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I am very new to Chi square goodness of fit tests but have done a fair bit of research. Basically, I have the following 12 data points:

7392, 7656, 7241, 6164, 4984, 4664, 15262, 17053, 21814, 5094, 4581, 10500.

And I would like to test the assumption that a Lognormal($\mu$=9.11,$\sigma$=0.51) is a good fit to this data.

I have some output from the program "Igloo", which states that the Chi square statistic is 3.10. I am struggling to derive this number. I know there are a number of ways to define e.g. the size and location of the "bins", the expected frequencies, etc.

The other information from Igloo is that the number of bins chosen is 3. That's all! I am struggling to justify using 3 bins, and struggling to find the size that the 3 bins should be! If I can't replicate the 3.1, then a method which gets close to this answer would suffice.

Any help on this would be greatly appreciated. I appreciate it is a very vague question.

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  • $\begingroup$ The question seems clear to me (and it's a good one). The solution depends on how you arrived at the lognormal parameters. See stats.stackexchange.com/a/17148 for the details. $\endgroup$
    – whuber
    Commented Feb 21, 2014 at 0:16
  • $\begingroup$ Thanks for the reply. The lognormal parameters are essentially found by setting the mean = to the mean of the data (not exactly but close enough) and assuming a Coefficient of Variation of 55%). The link does help, but does not justify using 3 bins, and doesn't give indication of the size of bins or how to calculate expected frequencies. Appreciate the help. $\endgroup$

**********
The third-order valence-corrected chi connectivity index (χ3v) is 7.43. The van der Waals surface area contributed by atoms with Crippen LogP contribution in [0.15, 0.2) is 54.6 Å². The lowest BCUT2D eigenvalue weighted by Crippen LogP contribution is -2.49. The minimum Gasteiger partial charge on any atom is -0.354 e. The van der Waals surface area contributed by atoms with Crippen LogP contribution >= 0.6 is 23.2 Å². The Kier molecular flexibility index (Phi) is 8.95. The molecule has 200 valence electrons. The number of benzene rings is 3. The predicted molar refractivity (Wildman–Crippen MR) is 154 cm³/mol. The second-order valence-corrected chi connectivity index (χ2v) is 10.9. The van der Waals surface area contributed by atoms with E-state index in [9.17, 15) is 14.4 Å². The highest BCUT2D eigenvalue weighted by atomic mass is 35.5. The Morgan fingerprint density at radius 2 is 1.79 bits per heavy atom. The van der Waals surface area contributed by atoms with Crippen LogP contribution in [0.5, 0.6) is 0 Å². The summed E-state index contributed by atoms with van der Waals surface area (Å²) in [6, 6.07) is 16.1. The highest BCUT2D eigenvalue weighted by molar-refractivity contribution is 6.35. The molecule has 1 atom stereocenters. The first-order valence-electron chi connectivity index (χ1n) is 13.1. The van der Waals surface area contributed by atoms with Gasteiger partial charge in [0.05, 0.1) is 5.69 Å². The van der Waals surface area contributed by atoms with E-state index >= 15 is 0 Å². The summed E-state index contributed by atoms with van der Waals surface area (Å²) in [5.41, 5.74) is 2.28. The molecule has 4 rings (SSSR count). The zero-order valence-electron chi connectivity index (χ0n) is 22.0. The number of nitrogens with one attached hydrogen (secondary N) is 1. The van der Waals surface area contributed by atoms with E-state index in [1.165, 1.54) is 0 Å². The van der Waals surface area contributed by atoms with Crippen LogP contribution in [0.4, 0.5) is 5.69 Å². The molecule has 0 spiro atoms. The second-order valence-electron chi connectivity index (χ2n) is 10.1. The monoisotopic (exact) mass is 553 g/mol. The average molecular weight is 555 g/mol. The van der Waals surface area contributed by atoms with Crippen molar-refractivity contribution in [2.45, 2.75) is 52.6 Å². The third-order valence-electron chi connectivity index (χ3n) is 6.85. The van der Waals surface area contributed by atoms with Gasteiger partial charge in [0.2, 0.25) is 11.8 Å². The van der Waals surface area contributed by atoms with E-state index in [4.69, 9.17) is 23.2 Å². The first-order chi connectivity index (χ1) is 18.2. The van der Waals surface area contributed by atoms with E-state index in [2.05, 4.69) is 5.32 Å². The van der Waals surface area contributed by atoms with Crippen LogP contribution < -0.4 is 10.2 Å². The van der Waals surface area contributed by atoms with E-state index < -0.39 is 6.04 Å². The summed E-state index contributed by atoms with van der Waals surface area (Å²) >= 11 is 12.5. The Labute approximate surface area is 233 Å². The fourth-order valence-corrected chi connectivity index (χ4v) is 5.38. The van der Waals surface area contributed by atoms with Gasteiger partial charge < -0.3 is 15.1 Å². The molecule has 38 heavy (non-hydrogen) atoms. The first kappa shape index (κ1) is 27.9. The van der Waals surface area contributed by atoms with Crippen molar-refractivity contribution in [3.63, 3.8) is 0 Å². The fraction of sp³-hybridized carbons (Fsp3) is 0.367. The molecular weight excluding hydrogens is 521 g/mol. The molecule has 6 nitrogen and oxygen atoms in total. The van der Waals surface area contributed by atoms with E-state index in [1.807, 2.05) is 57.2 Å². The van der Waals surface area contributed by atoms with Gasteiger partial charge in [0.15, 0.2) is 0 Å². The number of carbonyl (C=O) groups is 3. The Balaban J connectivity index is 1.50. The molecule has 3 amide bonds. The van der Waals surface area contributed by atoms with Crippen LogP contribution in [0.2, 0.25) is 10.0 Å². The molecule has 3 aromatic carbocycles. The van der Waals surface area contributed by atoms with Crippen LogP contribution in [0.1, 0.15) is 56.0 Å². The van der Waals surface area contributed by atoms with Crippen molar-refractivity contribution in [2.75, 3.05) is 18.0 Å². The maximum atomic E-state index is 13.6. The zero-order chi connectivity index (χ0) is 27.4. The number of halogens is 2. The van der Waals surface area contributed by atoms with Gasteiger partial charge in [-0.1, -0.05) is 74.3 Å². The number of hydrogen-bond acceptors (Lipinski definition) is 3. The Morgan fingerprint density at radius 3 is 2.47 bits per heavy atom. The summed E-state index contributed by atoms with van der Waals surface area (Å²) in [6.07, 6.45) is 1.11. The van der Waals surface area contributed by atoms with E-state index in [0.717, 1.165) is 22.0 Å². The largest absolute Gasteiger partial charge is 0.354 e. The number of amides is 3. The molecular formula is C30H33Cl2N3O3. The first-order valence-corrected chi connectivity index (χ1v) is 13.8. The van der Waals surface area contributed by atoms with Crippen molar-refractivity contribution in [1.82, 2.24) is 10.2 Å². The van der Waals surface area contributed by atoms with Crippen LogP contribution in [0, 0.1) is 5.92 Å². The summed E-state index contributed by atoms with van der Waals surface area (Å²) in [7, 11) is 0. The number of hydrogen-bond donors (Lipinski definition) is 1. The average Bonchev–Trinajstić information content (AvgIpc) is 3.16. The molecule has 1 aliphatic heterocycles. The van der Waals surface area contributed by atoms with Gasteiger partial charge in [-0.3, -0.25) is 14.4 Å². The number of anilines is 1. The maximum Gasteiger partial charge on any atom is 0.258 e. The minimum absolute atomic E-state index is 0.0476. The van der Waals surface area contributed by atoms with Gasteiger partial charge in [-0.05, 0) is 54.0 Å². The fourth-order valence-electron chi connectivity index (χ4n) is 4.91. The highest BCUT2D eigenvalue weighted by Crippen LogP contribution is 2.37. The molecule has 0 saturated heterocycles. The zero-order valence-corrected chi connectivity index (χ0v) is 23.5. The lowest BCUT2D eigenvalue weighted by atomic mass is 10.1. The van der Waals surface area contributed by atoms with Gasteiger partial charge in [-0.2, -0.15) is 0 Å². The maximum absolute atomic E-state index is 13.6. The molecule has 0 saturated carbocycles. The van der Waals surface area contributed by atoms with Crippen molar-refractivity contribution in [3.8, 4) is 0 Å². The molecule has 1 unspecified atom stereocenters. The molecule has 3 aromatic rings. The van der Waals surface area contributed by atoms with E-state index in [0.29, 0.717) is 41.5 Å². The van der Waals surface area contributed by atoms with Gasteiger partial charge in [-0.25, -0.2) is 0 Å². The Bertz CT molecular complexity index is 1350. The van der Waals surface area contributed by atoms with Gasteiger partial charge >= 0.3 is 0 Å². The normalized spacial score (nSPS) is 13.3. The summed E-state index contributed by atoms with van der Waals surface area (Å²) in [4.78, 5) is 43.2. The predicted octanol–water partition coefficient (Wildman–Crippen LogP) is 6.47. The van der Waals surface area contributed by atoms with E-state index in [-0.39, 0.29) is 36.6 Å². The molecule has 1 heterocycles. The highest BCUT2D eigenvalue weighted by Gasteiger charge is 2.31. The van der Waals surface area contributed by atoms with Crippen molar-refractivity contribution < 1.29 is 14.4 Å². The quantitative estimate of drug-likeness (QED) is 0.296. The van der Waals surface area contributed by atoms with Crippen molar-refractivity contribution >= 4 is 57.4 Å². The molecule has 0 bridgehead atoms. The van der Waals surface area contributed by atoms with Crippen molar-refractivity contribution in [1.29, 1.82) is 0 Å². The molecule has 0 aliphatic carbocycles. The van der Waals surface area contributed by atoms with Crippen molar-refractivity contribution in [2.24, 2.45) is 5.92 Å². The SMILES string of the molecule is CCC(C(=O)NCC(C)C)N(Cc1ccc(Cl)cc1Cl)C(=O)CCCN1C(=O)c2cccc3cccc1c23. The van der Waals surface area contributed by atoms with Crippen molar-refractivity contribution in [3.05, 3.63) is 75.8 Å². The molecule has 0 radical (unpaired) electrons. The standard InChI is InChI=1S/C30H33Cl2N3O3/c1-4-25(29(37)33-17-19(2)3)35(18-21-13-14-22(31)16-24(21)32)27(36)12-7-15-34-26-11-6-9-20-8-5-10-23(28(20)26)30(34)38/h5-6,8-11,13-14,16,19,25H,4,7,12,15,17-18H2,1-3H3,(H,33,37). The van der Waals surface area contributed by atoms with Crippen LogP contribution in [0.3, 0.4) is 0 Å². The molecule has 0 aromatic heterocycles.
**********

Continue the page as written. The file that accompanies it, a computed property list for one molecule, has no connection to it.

– Delvesy
    Commented Feb 21, 2014 at 0:22
  • $\begingroup$ The link explains why your procedure is likely to be incorrect: the parameters were not found using Maximum Likelihood and the bins were almost surely determined by the data. This means the "degrees of freedom" used in the test will be wrong. Without reverse-engineering your software it will not be possible to determine precisely how it set its bin counts or cutpoints. $\endgroup$
    – whuber
    Commented Feb 21, 2014 at 0:25
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    $\begingroup$ Assessing goodness of fit with 12 observations is pretty low-power with the best of tests. Using the chi-square to assess goodness of fit is very low-power. So ... (i) why test goodness of fit? (ii) why use chi-square? and (iii) where do those parameter values come from? If they're determined from the data, aren't you really just testing for lognormality? $\endgroup$
    – Glen_b
    Commented Feb 21, 2014 at 0:52
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    $\begingroup$ If I needed to test for lognormality without pre-specified parameters, I'd take logs and run a Shapiro-Wilk test. Why do you need to replicate the 3.1? Why is that more important than other considerations (e.g. any concern about this being a pointless exercise)? $\endgroup$
    – Glen_b
    Commented Feb 22, 2014 at 5:56

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A goodness of fit test with only 12 observations is borderline --- and would only be able to detect gross departures from the null. For testing the null of lognormality i would use some normality test, for instance the Shapiro-Wilk test, on the logarithm of the observations. With your data, using R I get

shapiro.test(log(lnd))

    Shapiro-Wilk normality test

data:  log(lnd)
W = 0.89033, p-value = 0.119 

For what its worth, one could also make a qqnorm plot:

qqplot against lognormal distribution

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    $\begingroup$ This is likely the right approach (depending on information that has not been supplied): but on its face, it doesn't address the question, which concerns assessing the fit of one particular distribution. The issue is whether that distribution was estimated from these data or in some other way. $\endgroup$
    – whuber
    Commented Jun 3, 2021 at 12:40

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